Editorial & photos by John Streit.

Outside of sharing the stoke of surfing and love for the ocean, it’s unprecedented for me to offer a strong opinion on this website, especially when the subject matter borderlines on political. As a surfer and waterman with a deep connection to the ocean, it’s only natural that I take an intense interest in matters concerning the health of our coastal environment. After all, if the water is too polluted to enter, you can’t surf. It’s that simple.


Local media outlets covered the BOEM scoping of the 2017-2022 Outer Continental Shelf Oil & Gas Leasing Program in Norfolk on Feb. 11, 2015. Photo: Streit.

Unfortunately, news broke last month that disturbed me and other environmentally-conscious individuals in our community. The Obama Administration through its Bureau of Ocean Energy Management announced the opening phases of the 2017-2022 Outer Continental Shelf Oil and Gas Leasing Program. In other words, Washington’s bureaucratic machine is looking at the possibility of drilling for oil and natural gas off of our beloved Mid-Atlantic coast, as well as other portions of the Southeast coast, Alaskan waters and the Gulf of Mexico.

Immediately, my mind became flooded with the obvious anecdotes as to why this is a terrible development on many levels. Environmentally speaking, we don’t have to dig too far into the recent past to see the failure of this method of energy extraction. The Deepwater Horizon disaster of 2010 — more commonly known as the BP oil spill — spewed 210 million gallons of oil into the Gulf of Mexico, making its way into the fragile coastal ecosystems and tourism-driven economies of Florida, Alabama, Mississippi and Louisiana. The oil slick covered 68,000 square miles. The very thought of this happening off the Virginia or North Carolina coast makes me physically sick to my stomach.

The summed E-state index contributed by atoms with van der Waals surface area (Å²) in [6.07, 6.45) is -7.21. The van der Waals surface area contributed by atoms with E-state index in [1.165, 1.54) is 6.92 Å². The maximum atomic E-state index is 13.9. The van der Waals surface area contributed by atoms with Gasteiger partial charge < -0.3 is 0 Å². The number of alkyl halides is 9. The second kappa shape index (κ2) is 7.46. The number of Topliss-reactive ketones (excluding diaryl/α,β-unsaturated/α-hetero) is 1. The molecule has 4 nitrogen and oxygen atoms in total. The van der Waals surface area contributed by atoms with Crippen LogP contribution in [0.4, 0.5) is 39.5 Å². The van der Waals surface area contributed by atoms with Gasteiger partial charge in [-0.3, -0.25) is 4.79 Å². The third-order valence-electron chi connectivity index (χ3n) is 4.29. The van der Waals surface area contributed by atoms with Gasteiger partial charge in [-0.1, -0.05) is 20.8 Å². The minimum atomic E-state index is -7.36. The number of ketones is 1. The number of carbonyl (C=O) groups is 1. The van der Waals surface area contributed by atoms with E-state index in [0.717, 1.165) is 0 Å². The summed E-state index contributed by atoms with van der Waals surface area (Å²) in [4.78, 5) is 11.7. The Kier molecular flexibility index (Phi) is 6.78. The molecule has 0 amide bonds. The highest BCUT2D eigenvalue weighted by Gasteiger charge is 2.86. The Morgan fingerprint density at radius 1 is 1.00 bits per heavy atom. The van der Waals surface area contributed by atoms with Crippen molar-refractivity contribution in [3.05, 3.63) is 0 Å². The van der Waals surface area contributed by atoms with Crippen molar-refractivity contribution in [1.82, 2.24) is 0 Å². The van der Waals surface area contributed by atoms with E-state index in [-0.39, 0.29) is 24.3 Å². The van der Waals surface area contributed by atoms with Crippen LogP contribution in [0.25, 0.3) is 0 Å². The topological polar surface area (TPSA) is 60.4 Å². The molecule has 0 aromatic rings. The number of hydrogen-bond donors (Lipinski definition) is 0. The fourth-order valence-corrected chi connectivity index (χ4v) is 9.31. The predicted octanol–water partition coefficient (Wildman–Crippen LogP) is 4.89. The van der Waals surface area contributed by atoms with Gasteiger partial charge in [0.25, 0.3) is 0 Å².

From a sustainability standpoint, the prospect of drilling for fossil fuels continues our society’s dependence on energy sources that pumps carbon dioxide our atmosphere. This is where opinion and politics separate from scientific fact: carbon dioxide is a greenhouse gas that really is raising our global temperatures. This warming will lead to violent swings in climate patterns that threaten to tear apart the very fabric of our civilization.


A BOEM staffer explaining the federal government’s proposal to drill for oil and gas off the Mid-Atlantic coast to concerned citizens. Photo: Streit.

According to BEOM’s mission statement, the bureau “promotes energy independence, environmental protection and economic development through responsible, science-based management of offshore convention and renewable energy and marine mineral resources.” Conventional means oil. Economic development mean making billions of dollars through contracts made with big oil corporations. The vicious cycle continues.

If these bureaucrats took the same time and energy searching for fossil fuel sources, engineering extraction methods and holding “scoping” hearings like they did in Norfolk on Feb. 11 and applied it to harnessing the energy of the winds and/or tides, it is my belief that the United States could become a big-time player in ending our global civilization’s intoxicating dependence on the ecologically-destructive fuel sources of the past.

Missed the hearing in Norfolk? Feel from to visit http://boemoceaninfo.com (not .gov, .com, meaning “commercial”) and check out their presentation. From there, you can follow a link to drop in a comment on your feelings about the prospect of drilling for oil and gas off our beloved coast. I hope and pray that you side with scientific and rational thought with true compassion for the welfare of our children’s and their children’s generations. Feel free to jump straight to the chase and drop your comment against new offshore drilling here: http://boemoceaninfo.com/get-involved/comments/. The period for feedback lasts until March 31, 2015.

Without a doubt, it is #NotTheAnswer.


A citizen drops their comments on the drilling proposal at the BOEM scoping hearing. Photo: Streit.


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